"Children are getting a lot more savvy these days. It used to be, 'make the occasional [substitute] teacher cry.' Now they know they can have you suspended."
Without talking to Dowell, the school immediately called the Children’s Aid Society, which it is required to do by law, when there is an allegation of abuse.
"I thought I'd be treated as a professional colleague and I'd be given the benefit of the doubt and at least gotten a phone call afterwards to ask what had happened, from my perspective."
Told to expect police
Dowell was removed from the board’s substitute teacher roster. Her union told her she might even be arrested.
"You are told police could come to your door any moment. What do you tell your family and friends? It's a horrible situation to be in, knowing that you're totally innocent," said Dowell. "I knew I had never been alone with a child. I never put my hands on a child…but it felt like I was guilty until proven innocent."
Dowell spent a month at home on partial pay, borrowing money to pay her bills, before the CAS concluded the allegation was unfounded.
"The Society…has determined that Ms. Dowell did not use excessive physical force with the students in her class or intentionally embarrass the student during her interactions with him in the lunchroom," read a letter to Dowell’s lawyer from the York Region Children’s Aid Society.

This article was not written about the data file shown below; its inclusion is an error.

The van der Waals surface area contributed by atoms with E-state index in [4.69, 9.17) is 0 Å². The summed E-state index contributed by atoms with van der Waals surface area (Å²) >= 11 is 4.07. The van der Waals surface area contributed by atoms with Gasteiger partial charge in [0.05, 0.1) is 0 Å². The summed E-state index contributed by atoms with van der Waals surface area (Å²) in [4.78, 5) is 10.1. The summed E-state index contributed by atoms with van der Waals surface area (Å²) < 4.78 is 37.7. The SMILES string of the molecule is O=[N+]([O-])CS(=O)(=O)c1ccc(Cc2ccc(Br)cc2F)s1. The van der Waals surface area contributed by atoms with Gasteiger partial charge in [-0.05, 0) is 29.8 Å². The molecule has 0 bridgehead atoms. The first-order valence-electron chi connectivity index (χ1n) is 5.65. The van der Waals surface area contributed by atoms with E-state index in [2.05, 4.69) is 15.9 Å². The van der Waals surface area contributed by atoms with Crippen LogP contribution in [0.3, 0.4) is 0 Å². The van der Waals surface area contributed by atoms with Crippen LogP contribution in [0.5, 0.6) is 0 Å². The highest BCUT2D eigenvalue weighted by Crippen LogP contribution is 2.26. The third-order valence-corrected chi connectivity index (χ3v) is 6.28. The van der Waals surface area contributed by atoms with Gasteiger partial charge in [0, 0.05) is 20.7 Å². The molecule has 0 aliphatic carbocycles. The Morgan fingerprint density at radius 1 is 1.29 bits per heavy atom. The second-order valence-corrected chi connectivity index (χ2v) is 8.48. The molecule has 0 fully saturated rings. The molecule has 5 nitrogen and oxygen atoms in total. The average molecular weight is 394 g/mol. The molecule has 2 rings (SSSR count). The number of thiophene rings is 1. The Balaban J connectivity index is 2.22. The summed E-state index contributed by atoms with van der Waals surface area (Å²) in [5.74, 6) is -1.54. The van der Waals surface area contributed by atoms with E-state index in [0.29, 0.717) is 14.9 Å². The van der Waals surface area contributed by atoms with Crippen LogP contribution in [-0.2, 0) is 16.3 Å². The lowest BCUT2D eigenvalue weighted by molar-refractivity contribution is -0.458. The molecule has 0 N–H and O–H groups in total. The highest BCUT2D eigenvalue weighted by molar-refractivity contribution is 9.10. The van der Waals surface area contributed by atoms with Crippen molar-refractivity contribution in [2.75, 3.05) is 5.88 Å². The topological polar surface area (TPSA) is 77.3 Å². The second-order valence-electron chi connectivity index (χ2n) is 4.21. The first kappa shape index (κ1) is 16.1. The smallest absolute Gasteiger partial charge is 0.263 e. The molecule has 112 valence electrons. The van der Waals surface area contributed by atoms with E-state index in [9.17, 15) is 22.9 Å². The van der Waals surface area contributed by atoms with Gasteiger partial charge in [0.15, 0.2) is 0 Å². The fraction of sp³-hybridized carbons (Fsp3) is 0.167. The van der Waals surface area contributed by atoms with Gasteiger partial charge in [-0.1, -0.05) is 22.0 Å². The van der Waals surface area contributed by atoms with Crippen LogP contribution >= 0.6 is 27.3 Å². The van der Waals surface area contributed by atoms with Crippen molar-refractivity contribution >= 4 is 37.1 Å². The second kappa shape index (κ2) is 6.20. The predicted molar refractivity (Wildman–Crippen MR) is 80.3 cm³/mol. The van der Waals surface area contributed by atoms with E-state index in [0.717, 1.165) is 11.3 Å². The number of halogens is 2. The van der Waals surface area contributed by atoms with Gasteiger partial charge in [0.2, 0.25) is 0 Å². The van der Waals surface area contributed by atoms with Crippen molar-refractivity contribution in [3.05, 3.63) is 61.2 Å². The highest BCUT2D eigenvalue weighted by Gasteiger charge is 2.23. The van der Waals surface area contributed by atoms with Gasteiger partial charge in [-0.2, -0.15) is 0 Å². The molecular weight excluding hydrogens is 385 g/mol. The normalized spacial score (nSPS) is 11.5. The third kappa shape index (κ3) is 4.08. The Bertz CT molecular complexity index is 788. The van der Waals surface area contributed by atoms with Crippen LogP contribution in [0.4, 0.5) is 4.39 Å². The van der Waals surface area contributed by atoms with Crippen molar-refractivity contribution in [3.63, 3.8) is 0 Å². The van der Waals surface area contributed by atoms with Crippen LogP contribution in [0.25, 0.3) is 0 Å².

"The Society is not substantiating any concerns related to the alleged use of physical force or public humiliation by Ms. Dowell, nor would the Society be concerned should Ms. Dowell return to her occasional teaching position."
Dowell was then allowed to go back to work, but she still faces a probe by the school board, which is standard protocol when a complaint is made.
"These are separate investigations with different standards," said Christina Choo-Hum of the York Regional School Board. "We have a much closer eye and more detailed approach to our investigation."
When asked why a minor incident would lead to a full-blown investigation, Choo-Hum said, "If there is the slightest question [about a teacher] we err on the side of caution. It’s due diligence."
Choo-Hum said no one from the school or the board would comment on Dowell’s case, because it’s a personnel matter. She said the board does not keep statistics on how many complaints against teachers it investigates, or what the outcome is.